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Architecture Model Making: A Lost Art?

Architectural Model Photo by Marsumilae

As an architecture graduate, I have vivid memories of working late nights on my architecture models. The process of making a physical model helped me tremendously as a designer. Seeing my designs come to life in physical form, even if they were just school projects, was incredibly rewarding. I have many fond memories of college days spent in the studio working on models (and the occasional exacto knife mishap!). However, as we progress further into the digital age, I wonder if architecture model making will become a lost art with the advent of 3D animations and architectural VR.

Professional Model Makers Conference 2023 

Recently, I attended the Association of Professional Model Makers (APMM) Conference in Dayton, Ohio on March 3-4. The APMM is an organization dedicated to advancing the field of model making. I attended the conference out of curiosity since I work in the business of providing support for architecture and design firms. The conference was a four-day event that included workshops and tours of model making shops. One  tour was held at the model shop of architectural giant NBBJ in their Columbus office. NBBJ provided the group with a behind-the-scenes look at their model shops and insights into the leading-edge technology and techniques.

Aya Shlachter and MGS Global Group Exhibit Table

I also attended the panel discussion on “Hiring Model Makers” led by Aaron Williams of Perkins and Will. Finding and retaining talent is difficult in the architecture profession, and it’s even more challenging for architectural model makers. According to Aaron, finding an experienced model maker is like “finding a needle in a haystack.” One must be very creative in bringing talent in and use a lot of grass roots initiatives. He mentioned that most of his model makers are through referrals and High School Co-op programs that he has built through his 20 plus years as a model-maker.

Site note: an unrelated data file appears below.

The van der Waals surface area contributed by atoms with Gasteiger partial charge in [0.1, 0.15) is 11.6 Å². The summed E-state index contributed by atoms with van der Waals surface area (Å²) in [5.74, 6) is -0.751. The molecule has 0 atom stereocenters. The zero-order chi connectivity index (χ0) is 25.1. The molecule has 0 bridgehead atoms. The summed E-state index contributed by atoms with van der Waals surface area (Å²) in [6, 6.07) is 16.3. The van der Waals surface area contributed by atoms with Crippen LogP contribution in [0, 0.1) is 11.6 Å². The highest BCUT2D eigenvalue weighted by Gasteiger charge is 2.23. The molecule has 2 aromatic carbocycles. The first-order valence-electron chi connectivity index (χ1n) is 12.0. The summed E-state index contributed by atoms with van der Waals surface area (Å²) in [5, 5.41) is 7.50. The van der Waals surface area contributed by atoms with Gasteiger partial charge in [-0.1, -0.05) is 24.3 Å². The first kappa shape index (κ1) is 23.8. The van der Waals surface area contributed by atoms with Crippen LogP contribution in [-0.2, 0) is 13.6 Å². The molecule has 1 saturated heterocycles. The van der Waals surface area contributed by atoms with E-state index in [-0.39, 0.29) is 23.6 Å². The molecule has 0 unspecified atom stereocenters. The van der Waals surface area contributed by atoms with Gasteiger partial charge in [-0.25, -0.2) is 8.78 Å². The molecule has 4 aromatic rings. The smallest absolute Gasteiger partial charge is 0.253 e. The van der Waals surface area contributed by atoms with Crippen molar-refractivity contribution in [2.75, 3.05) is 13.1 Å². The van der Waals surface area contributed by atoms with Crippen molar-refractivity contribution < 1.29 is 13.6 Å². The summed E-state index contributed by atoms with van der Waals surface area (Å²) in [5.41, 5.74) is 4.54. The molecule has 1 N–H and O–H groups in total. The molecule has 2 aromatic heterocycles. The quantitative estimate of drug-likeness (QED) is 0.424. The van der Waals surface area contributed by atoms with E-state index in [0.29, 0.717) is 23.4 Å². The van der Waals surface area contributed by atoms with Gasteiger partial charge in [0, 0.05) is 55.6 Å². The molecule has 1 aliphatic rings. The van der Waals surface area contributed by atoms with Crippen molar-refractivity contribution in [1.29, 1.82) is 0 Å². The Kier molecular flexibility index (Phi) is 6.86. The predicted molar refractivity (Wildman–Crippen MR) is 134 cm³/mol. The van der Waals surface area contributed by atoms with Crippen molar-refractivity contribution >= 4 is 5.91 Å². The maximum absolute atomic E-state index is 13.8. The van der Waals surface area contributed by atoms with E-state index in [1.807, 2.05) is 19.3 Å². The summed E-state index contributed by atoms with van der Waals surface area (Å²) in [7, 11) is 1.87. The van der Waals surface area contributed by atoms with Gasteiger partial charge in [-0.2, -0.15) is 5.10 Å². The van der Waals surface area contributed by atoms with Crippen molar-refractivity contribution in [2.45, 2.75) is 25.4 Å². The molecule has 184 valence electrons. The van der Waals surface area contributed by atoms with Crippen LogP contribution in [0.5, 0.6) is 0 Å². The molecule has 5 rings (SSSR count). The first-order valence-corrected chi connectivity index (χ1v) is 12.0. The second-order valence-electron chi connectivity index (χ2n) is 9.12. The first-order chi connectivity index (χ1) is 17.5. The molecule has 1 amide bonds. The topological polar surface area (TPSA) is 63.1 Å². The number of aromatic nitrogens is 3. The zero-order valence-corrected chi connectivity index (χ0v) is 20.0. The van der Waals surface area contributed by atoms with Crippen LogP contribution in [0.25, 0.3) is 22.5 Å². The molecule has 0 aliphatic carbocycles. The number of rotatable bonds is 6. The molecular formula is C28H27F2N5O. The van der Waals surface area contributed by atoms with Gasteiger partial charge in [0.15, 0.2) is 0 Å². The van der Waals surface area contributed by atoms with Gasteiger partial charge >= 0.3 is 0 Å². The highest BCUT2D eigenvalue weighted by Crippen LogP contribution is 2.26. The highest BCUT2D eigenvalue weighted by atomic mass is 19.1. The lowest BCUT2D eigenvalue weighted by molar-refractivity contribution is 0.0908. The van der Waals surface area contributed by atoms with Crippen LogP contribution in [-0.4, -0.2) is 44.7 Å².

Building New Relationships 

As a first-time attendee, I thoroughly enjoyed meeting the people at the event. Everyone was kind and genuine. We kicked off the event on Friday night with a “Meet and Greet” at a local brewery, Carillon Brewing Company. The energy during the “Meet and Greet” felt like a huge family reunion. Since this organization is very niche and tight-knit, most attendees have known each other for years. This was the first in-person event held since Covid, so the energy was electric. I had the opportunity to meet several architectural model makers, engineers, and even a shoe model maker for Adidas! It was an intimate event with over 150 attendees.

Carillon Brewing Company

This organization provides a variety of resources and networking opportunities for professionals in the field, making it an essential resource for anyone interested in architectural model making. By joining this organization, model makers can stay up-to-date with the latest trends and technologies while also connecting with other professionals in the field.

US Firms with Architecture Model Making Shops 

In the United States, there are a wide variety of firms involved in architectural model making, ranging from small boutique shops to larger companies with a global reach. This diversity of firms highlights the variety of approaches to the field.